Here's where things get complicated. Lefthandedness may indeed be caused by right-brain dominance, but it is not the only factor. Other brain research has shown that a person's language function is also connected to choice of hand use. Most people -- righties and lefties -- have their language centers in the left-brain hemisphere. But the sizable disparity between righthanders and lefthanders with this arrangement -- 95 percent to 70 percent -- seems to indicate that lefthand dominance is not simply the converse of righthand dominance. Almost a third of the time, lefthanders have language centers in the right brain hemisphere or in both hemispheres simultaneously.
The only thing that seems certain is that the cause of lefthandedness lies somewhere in the complex web of nerve endings that connects the brain to the spinal cord and ultimately to the arms and hands.
This, however, leaves lots of room to roam theoretically. For example, because the right side of the brain controls a person's more artistic functions, some theories proclaim lefthanders to be more creative than righthanders. The roster of famous creative lefthanders includes Leonardo da Vinci, Ben Franklin, Lewis Carroll, Pablo Picasso, Cole Porter and Charlie Chaplin.
Barry Smith, a psychologist at the University of Maryland, adheres to two theories of handedness: first, that it is genetic, in that a person is predisposed to it at birth; the other, that it is environmental, that is, an overwhelmingly righthanded world helps shape handedness. "The two theories exist more or less in parallel," says Smith. "The best hope of resolving them is through genetic engineering, finding the responsible chromosome and nailing the cause down tight."
The reality is that lefthanders have to live in a righthanded world and adapt to it as best they can. Some research indicates that babies play with toys equally well with both hands but usually develop a preference before school age. Statistics show a 3-to-1 ratio of males to females among lefthanders. Among left-handed athletes who adapted superbly were baseball immortals Ted Williams and Babe Ruth, tennis stars Martina Navratilova and Rod Laver and Brazilian soccer player Pele.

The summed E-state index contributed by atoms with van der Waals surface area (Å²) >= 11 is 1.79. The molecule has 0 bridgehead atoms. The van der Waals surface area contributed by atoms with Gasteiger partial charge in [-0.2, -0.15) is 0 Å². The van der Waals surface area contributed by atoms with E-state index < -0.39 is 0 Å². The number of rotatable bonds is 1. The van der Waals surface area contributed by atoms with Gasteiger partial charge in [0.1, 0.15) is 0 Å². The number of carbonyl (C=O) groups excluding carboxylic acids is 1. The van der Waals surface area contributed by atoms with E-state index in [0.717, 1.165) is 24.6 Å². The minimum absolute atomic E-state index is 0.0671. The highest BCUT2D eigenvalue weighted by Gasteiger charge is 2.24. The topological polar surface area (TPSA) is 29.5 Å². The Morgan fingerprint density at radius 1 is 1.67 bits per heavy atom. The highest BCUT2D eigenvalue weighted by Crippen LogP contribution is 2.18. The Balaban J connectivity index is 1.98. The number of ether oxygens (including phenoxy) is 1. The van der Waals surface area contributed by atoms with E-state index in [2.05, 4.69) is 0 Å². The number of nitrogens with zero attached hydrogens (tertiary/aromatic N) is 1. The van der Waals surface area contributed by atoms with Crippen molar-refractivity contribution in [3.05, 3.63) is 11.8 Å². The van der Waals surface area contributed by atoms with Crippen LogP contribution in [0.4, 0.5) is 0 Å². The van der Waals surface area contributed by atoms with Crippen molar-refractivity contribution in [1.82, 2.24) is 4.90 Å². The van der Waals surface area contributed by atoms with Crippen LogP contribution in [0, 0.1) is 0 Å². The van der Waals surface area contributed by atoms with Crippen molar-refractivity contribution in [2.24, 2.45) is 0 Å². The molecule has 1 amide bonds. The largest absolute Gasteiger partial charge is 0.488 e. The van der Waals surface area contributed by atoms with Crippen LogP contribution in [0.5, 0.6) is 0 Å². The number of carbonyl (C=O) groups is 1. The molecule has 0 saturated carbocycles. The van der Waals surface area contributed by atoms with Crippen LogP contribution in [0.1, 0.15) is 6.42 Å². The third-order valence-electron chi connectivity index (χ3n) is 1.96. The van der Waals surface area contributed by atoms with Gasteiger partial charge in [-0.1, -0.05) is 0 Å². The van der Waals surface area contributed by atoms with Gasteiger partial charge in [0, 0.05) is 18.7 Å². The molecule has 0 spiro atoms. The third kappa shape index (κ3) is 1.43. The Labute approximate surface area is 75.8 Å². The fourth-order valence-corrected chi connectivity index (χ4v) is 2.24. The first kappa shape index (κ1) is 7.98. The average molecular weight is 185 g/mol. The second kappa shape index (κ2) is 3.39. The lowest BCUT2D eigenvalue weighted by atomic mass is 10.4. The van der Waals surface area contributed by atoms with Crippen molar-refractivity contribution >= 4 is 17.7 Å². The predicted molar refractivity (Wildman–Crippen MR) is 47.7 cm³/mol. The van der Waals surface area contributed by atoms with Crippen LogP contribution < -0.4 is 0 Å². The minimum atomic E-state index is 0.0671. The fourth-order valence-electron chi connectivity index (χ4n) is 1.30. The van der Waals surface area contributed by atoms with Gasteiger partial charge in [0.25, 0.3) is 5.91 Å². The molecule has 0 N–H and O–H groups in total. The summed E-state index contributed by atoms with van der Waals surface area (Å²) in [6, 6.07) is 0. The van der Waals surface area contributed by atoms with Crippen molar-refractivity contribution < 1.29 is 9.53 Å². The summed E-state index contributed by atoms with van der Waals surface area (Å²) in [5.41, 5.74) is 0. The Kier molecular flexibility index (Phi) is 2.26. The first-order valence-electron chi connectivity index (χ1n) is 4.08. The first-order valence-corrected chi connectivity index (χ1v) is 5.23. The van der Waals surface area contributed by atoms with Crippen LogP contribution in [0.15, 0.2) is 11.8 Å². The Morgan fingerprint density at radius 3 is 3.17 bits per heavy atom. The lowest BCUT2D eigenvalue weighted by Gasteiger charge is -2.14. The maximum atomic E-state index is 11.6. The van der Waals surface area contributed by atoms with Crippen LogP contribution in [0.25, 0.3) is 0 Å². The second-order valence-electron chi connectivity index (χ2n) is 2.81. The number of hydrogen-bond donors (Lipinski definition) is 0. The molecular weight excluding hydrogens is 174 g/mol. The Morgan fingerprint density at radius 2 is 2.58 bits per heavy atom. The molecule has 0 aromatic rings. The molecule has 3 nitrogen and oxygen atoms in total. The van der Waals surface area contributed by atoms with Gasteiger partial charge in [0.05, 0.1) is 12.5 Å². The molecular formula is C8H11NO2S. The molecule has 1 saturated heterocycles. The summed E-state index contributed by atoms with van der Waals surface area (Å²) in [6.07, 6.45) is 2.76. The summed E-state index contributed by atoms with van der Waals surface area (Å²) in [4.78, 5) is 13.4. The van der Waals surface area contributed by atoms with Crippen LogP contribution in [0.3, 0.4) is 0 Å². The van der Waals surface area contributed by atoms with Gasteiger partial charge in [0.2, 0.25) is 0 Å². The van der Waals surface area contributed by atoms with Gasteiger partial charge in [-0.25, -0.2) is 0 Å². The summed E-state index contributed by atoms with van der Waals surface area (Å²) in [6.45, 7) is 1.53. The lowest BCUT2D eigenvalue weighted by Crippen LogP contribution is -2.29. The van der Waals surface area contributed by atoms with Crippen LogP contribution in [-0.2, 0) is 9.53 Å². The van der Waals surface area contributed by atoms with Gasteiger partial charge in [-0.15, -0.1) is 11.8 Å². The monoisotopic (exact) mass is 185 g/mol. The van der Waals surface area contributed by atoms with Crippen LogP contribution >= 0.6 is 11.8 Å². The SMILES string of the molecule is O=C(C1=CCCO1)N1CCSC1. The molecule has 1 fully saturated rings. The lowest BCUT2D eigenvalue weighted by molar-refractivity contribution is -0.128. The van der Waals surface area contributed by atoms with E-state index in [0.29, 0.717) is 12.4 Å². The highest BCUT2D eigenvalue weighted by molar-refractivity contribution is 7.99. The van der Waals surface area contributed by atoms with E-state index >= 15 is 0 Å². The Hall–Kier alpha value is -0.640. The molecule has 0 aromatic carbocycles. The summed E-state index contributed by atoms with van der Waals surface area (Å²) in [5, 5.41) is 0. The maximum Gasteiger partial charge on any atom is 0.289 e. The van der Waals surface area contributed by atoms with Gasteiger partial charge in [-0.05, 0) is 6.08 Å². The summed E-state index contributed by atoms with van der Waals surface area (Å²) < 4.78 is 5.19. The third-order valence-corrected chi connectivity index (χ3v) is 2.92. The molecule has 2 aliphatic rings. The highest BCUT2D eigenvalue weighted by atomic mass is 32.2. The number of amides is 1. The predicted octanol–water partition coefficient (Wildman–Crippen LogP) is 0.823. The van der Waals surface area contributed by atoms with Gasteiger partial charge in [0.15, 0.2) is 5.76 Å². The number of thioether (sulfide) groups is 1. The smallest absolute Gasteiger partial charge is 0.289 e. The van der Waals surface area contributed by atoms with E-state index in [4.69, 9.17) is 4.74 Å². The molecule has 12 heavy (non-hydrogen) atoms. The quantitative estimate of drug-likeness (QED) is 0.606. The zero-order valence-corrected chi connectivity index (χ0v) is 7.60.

The creative drive or the psychiatric problems that are attributed to lefthanders might be due, in Smith's opinion, to the extra adaptation required of them. According to Fincher, forcing lefthanded kids to switch to their right hands may be "tinkering with the fundamental organization of the brain." Often, the negative results of this far outweigh the hoped-for advantages -- anything from loss of spatial orientation to stuttering.
Regardless of the effects, millions of people have suffered since the time of the Romans because of prejudice against lefthanders. Countless horror stories note that children were punished for using their left hands and forced, often brutally, to switch to their right.
Thankfully, the stigma associated with lefthandedness is dying out. More common nowadays is the example of Karen Levy, 27, a schoolteacher who considers herself "a purebred lefthander." Says Levy, "I never got any pressure at home to change. I always thought of my lefthandedness as a blessing in disguise. It made me feel special. It also allowed me to play first base better than anyone else."
Levy is a first-grade teacher at Murch Elementary School in northwest Washington. Most of her students have already started writing by the time she sees them, but her teacher's manual includes instructions on how to teach writing techniques to both righthanders and lefthanders.
Since lefties generally have sloppier penmanship, an affliction Levy has noticed in her classroom and in her own writing, the manual recommends ways of placing the hand, paper and pen to correct this propensity. The most noticeable habit of lefthanders is that they "curl" their hands when they write, an instinctive trait that helps compensate for the left to right flow.
One of Levy's most prized possessions is a button that was given to her last year by one of her students. It says, "Hire the lefthanded. It's fun to watch them write."
Alan Bisbort is a writer in Arlington.